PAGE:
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US: The foreign policy of the Bush Administration
The US is naturally the center of the world's attention, not always benevolent, even among our NATO allies, especially France. The failure of electoral reform has discredited the US political model, and the declarations of one or two Republican leaders that they would fight it tooth and nail because it would ruin the party have not helped Bush. The Enron scandal has discredited the US economic model. The French government actually sent twice as many delegates to the World Social Forum in Pôrto Alegre than it did to the US-backed World Economic Forum in New York. NATO allies are constantly denouncing US foreign policy as simplistic, and here again normally cautious French foreign minister Hubert Védrine has been most vocal. The criticism has two main themes: Middle East policy and the declaration of a worldwide war on terrorism. The US is silent about Israel but singles out Iran as one of of the three villains in the axis of terrorism.. For this Paul Wolfowitz, deputy to Defense Secretary Donald Rumsfeld, is held responsible. The US policy on terrorism was formulated by the Bush administration in the days immediately after September 11. This was the subject of a series of eight articles in the Washington Post by Bob Woodward and Dan Balz, who were interviewed by Brian Lamb in an unusually long C-Span interview, proof of the importance attached to the matter. The Washington Post was widely reviewed as anti-Republican because of its role in bringing about the resignation of President Nixon, but the Bush administration welcomed its reporters and gave them access to many documents relating to the ten days. This was probably a strategy to avoid a confrontation with the newspaper such as that which led to the fall of Nixon. However, the result now was that the Washington Post was accused of peddling Republican propaganda. The two reporters naturally rejected the charge, saying that they had doublechecked everything. The outcome of the investigation was that President Bush is firmly in charge of the White House and the cabinet, and that the policy followed is that of Bush alone. That would make him appear more decisive and presidential than the common image of him as somewhat bewildered and uninformed. This would help in in the US, but it would not improve the judgment of its European critics, who regard him as an ignorant Texan cowboy. The one person who seems to have most influence over Bush is National Security Adviser Condi Rice, who is his éminance grise or rather noire. It was she who urged him to make war on terrorism. The impact of the articles is such that the Washington Post is thinking of issuing them in book form.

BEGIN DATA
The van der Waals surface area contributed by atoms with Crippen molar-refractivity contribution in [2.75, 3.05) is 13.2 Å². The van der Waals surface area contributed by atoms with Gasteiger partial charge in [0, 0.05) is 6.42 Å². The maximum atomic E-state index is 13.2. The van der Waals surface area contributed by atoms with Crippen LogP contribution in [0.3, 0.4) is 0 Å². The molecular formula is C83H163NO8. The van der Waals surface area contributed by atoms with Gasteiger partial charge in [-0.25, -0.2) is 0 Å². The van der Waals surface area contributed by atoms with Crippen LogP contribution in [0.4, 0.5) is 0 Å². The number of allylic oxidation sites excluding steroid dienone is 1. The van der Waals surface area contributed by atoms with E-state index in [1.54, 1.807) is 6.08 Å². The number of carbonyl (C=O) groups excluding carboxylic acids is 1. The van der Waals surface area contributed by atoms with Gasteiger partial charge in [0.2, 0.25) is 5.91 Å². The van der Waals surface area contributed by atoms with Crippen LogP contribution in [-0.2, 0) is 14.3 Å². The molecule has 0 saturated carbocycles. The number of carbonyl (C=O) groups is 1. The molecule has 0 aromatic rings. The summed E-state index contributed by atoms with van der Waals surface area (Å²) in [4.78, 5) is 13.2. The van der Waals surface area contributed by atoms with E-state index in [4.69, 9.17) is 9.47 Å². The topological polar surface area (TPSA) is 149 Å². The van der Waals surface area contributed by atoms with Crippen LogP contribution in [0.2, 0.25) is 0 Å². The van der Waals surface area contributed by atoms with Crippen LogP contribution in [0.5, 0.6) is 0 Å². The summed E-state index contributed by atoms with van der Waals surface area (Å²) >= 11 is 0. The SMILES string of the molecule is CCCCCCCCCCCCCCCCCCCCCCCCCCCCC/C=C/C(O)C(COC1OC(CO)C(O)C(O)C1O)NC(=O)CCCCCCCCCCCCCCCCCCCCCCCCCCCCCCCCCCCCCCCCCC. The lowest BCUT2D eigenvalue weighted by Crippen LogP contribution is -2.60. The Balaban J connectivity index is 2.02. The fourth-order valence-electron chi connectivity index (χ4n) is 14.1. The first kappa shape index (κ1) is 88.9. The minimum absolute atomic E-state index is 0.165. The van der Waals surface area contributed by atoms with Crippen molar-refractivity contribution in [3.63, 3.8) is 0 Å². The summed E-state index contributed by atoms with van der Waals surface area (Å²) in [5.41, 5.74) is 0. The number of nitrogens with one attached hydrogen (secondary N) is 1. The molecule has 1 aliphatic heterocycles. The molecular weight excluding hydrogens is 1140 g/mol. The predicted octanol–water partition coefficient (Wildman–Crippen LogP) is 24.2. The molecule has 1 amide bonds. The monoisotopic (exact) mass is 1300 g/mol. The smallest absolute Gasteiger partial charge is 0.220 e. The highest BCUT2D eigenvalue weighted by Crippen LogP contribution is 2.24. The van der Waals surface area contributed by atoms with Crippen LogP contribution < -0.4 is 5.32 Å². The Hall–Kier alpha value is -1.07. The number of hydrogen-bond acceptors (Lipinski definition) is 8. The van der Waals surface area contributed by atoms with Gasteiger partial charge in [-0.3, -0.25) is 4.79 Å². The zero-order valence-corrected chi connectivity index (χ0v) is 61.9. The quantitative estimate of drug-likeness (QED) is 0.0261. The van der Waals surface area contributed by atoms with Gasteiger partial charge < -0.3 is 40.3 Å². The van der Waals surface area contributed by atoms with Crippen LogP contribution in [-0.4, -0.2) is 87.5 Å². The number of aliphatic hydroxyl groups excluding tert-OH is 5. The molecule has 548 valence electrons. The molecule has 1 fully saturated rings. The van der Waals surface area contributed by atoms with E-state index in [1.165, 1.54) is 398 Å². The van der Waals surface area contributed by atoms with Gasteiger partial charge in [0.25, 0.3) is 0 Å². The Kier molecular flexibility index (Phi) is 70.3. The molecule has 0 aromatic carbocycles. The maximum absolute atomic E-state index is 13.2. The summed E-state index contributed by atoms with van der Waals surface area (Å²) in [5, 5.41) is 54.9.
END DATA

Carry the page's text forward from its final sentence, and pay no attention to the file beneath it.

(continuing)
Washington Post columnist Jay Mathews is visiting Hoover, and I am meeting with him this afternoon. He may have something to add. Incidentally, I wonder if Paul Simon knows him, since he was the first Post reporter to establish a bureau in Beijing, and he co-authored with his wife Linda a book One Billion: A China Chronicle (1983). He spent nearly two months in China on special assignment in 1989, reporting on the army crackdown on the student worker demonstrations in Beijing. Although in recent years he has devoted much of his attention to education, his Tuesday column is entitled "Class Struggle". It may be read in the Post website washingtonpost.com.
Ronald Hilton - 2/8/02